FERNANDO JORGE IN HIS STUDIO ATELIÊ
Famous for pieces highlighting the body’s silhouette, the jewelry designer has dressed Rihanna, Michelle Obama, Lady Gaga, Charlize Theron, and Adele. “I use some very Brazilian chichés as inspiration: the beach, bodies on display, sensuality, and transform all of that into easy-to-wear jewelry, which can be worn all day because you don’t make jewelry as a pair to specific clothes or style, but the women's body”, Fernando Jorge explained in a Forbes interview.
Fernando Jorge studied design in São Paulo, where he got a job at a jewelry factory. The experience was crucial to learn everything about this segment’s market. After three years there, he moved to London, where he earned a Master’s degree at the iconic Central St. Martins.
In the city, the designer noticed the viability of incorporating elements from Brazilian culture into timeless and sophisticated jewelry pieces. Fernando set up his first showroom and kept gaining ground in established stores until he caught the attention of high-profile international clients. Today, his brand is displayed inside one of Bergdorf Goodman's jewelry salons, next to the most prominent names in design worldwide.
RENATA BRENHA IN A FITTING SESSION WITH A MODEL AT HER STUDIO. IMAGE COURTESY OF JULIA PACEGUEIRO AND UOL
Born in the state of São Paulo, Renata Brenha has lived in Argentina, Mexico, the United States, and London, where she graduated from Central St. Martins and earned a Master’s in fashion at the Royal College of Art. Inspired by the diversity in Latin culture, Renata Brenha develops fabric in-house through artisanal techniques and carefully chosen material that would be otherwise discarded.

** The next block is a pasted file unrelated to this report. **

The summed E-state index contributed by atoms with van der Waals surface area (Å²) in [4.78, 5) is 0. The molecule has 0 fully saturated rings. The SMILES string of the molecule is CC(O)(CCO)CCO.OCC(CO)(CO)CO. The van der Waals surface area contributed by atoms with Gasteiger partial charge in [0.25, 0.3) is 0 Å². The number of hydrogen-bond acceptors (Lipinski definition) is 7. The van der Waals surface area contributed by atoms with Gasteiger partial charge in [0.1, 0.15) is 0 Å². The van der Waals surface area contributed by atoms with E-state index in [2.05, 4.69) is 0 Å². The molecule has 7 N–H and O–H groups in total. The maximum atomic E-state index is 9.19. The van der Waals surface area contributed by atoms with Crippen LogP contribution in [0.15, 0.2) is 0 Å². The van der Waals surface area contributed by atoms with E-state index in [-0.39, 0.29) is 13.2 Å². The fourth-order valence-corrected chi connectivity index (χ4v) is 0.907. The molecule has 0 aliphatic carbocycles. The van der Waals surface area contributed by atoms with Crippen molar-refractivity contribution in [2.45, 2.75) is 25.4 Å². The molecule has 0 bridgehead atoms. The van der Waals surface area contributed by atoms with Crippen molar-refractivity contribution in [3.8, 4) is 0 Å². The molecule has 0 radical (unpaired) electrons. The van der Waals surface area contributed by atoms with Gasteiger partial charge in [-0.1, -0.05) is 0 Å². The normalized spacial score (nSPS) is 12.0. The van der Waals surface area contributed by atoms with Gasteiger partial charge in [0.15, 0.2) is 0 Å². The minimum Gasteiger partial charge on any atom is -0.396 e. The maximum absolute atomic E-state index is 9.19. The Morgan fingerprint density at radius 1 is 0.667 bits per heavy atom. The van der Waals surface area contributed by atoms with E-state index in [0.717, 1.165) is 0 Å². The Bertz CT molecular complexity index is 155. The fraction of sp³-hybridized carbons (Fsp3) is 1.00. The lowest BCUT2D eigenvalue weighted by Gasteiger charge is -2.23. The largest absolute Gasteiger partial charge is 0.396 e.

Renata became interested in anthropology and Indigenous peoples’ culture while in Mexico. She was enchanted by the stories told on the clothes of the Chiapas and Oaxaca peoples. “The posture of the Zapatistas and the fluidity with which the women tie (with fabrics) the children around their bodies are incredible”, said the stylist to the Brazilian website Uol.
You can find, among her creations, a raincoat that transforms itself into a purse, all made from coats; a top from pantyhoses inspired by her mother’s DIY to protect her as a child during winter days; a fur coat stained by animal blood; and other innovative pieces that represent Renata’s unique vision.
The Brazil: Creating Fashion For Tomorrow exhibition will take place between September 15 and 19 as part of the official London Fashion Week 2023 schedule.
SIMPLE ORGANIC AT LONDON FASHION WEEK 2023
We are official sponsors of Brazil: Creating Fashion For Tomorrow. Moreover, we will be in charge of neutralizing the CO2 emissions from the event, accomplished through regenerative planting in agroforestry regions, making the exhibition doubly sustainable.
“The exhibition spotlights Brazilian designers living in London who have been dedicated to securing a new way to think and make fashion, experimenting with new materials, promoting upcycle, redefining materials stuck in warehouses - which is well described in the English language, the deadstock fabrics. When visiting their studios here, I was truly surprised by the consistency and quality in these designers’ works”, says Lilian Pacce to the Brazilian fashion news outlet FFW.